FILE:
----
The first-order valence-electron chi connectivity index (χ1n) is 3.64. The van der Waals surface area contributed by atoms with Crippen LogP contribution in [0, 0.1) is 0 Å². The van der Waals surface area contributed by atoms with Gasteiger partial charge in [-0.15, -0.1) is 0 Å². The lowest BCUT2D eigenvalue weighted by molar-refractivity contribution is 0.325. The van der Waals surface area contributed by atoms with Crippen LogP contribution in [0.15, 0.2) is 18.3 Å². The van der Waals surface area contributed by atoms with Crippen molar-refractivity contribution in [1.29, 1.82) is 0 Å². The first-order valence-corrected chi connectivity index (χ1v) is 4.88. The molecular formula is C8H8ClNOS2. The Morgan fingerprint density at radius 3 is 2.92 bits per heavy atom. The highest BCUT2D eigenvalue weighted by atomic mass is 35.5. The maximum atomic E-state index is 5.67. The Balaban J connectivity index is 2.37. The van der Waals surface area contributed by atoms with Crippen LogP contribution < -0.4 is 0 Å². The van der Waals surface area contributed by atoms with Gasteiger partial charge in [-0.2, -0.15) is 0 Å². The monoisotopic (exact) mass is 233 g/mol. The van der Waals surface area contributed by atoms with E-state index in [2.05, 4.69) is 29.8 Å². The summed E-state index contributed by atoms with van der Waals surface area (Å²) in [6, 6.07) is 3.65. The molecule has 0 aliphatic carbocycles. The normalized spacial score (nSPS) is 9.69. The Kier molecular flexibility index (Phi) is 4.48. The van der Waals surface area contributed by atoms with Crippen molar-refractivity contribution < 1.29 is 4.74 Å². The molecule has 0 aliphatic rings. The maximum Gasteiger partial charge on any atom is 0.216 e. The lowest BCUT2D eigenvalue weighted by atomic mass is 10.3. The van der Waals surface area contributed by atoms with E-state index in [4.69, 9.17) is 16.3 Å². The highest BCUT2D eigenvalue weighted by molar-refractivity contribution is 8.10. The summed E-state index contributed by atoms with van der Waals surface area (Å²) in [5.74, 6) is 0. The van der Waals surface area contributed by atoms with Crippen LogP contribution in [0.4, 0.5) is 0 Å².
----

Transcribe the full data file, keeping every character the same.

The first-order valence-electron chi connectivity index (χ1n) is 3.64. The van der Waals surface area contributed by atoms with Crippen LogP contribution in [0, 0.1) is 0 Å². The van der Waals surface area contributed by atoms with Gasteiger partial charge in [-0.15, -0.1) is 0 Å². The lowest BCUT2D eigenvalue weighted by molar-refractivity contribution is 0.325. The van der Waals surface area contributed by atoms with Crippen LogP contribution in [0.15, 0.2) is 18.3 Å². The van der Waals surface area contributed by atoms with Crippen molar-refractivity contribution in [1.29, 1.82) is 0 Å². The first-order valence-corrected chi connectivity index (χ1v) is 4.88. The molecular formula is C8H8ClNOS2. The Morgan fingerprint density at radius 3 is 2.92 bits per heavy atom. The highest BCUT2D eigenvalue weighted by atomic mass is 35.5. The maximum atomic E-state index is 5.67. The Balaban J connectivity index is 2.37. The van der Waals surface area contributed by atoms with Crippen LogP contribution < -0.4 is 0 Å². The van der Waals surface area contributed by atoms with Gasteiger partial charge in [-0.2, -0.15) is 0 Å². The monoisotopic (exact) mass is 233 g/mol. The van der Waals surface area contributed by atoms with E-state index in [2.05, 4.69) is 29.8 Å². The summed E-state index contributed by atoms with van der Waals surface area (Å²) in [6, 6.07) is 3.65. The molecule has 0 aliphatic carbocycles. The normalized spacial score (nSPS) is 9.69. The Kier molecular flexibility index (Phi) is 4.48. The van der Waals surface area contributed by atoms with Crippen molar-refractivity contribution < 1.29 is 4.74 Å². The molecule has 0 aliphatic rings. The maximum Gasteiger partial charge on any atom is 0.216 e. The lowest BCUT2D eigenvalue weighted by atomic mass is 10.3. The van der Waals surface area contributed by atoms with E-state index in [4.69, 9.17) is 16.3 Å². The highest BCUT2D eigenvalue weighted by molar-refractivity contribution is 8.10. The summed E-state index contributed by atoms with van der Waals surface area (Å²) in [5.74, 6) is 0. The van der Waals surface area contributed by atoms with Crippen LogP contribution in [0.4, 0.5) is 0 Å².